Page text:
Tuesday, September 26, 2006

The NIE: Where's the Disclaimer?

A friend once commented, "Every book that's written about the human brain should carry the following disclaimer: 'Caution. This is a book about an organ that was written by the organ itself.'" The same sentiment might apply to the recently released key judgements of the National Intelligence Estimate: They were written by our sundry intelligence agencies about themselves.

We should not be surprised to find this sentence, in which the agencies congratulate themselves, opening the document with fanfare:

United States-led counterterrorism efforts have seriously damaged the leadership of al-Qa'ida and disrupted its operations.

Lovely. You all get medals of honor (and thanks for the precious glottal stop.)

For all the past discussion about the precise wording of these intelligence documents, about subjecting every word to miniscule review so that it means no more and no less than what it says, the document doesn't parse well and one occasionally senses that the authors are laboring to find a word, any word, to round off a sentence or thought. Take this example:

Concomitant vulnerabilities in the jihadist movement have emerged that, if fully exposed and exploited, could begin to slow the spread of the movement. They include dependence on the continuation of Muslim-related conflicts, the limited appeal of the jihadists' radical ideology, the emergence of respected voices of moderation, and criticism of the violent tactics employed against mostly Muslim citizens.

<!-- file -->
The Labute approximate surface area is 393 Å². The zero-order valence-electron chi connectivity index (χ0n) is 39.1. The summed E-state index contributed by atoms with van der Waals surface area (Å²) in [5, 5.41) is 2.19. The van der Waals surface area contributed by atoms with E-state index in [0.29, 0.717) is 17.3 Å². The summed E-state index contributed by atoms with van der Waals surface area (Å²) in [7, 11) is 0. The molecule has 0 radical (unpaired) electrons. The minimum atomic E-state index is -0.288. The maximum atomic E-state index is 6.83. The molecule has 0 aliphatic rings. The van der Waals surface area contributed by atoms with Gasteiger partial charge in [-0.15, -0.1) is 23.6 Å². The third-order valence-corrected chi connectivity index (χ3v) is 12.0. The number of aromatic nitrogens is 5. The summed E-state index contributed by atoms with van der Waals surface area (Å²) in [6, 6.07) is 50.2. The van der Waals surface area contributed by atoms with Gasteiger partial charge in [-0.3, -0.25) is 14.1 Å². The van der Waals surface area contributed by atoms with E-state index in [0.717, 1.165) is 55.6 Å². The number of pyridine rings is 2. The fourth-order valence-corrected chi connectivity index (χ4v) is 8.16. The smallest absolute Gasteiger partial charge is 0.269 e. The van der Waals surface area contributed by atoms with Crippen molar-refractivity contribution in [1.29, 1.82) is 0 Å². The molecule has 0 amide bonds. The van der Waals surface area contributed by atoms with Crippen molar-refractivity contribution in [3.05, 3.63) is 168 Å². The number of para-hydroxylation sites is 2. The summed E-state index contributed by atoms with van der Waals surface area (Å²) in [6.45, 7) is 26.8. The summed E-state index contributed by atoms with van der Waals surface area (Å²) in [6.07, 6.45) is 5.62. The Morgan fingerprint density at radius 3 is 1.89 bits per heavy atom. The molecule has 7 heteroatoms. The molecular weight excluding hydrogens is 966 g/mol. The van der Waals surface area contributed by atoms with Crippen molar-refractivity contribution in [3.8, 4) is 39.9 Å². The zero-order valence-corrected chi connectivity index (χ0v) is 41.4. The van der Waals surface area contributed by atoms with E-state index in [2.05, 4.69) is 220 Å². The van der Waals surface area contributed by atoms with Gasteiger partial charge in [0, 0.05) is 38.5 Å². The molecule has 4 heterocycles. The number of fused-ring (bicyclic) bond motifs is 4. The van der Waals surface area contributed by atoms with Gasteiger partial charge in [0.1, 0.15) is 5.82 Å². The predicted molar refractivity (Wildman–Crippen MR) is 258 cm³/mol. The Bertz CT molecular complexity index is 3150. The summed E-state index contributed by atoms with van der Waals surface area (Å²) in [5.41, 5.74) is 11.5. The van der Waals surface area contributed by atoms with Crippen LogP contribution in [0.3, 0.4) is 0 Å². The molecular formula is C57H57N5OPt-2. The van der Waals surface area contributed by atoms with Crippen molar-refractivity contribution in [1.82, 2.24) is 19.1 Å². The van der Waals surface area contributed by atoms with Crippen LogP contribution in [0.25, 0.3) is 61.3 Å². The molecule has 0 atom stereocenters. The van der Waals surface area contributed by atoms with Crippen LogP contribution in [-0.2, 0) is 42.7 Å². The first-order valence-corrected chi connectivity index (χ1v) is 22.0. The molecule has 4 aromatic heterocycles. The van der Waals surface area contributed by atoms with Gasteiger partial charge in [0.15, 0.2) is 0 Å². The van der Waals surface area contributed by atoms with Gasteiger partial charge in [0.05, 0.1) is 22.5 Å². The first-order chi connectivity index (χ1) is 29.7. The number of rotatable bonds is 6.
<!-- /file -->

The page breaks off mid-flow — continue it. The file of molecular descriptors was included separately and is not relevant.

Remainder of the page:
"Mostly Muslim citizens"? Why not say, "violent tactics employed mostly against Muslims"? Or perhaps there are citizens who are, say, 70% Muslim and 30% something else. Many of us labor under the assumption that one is either a Muslim or one isn't a Muslim. Even if we're wrong, and degrees of Muslim-ness do exist, why is it worse to kill a mostly Muslim citizen than a partly Muslim citizen who might be, for example, only 30% Muslim? Presumably the answers to those and other bewildering questions are found in the parts of the NIE that we mostly American citizens are not permitted to read.

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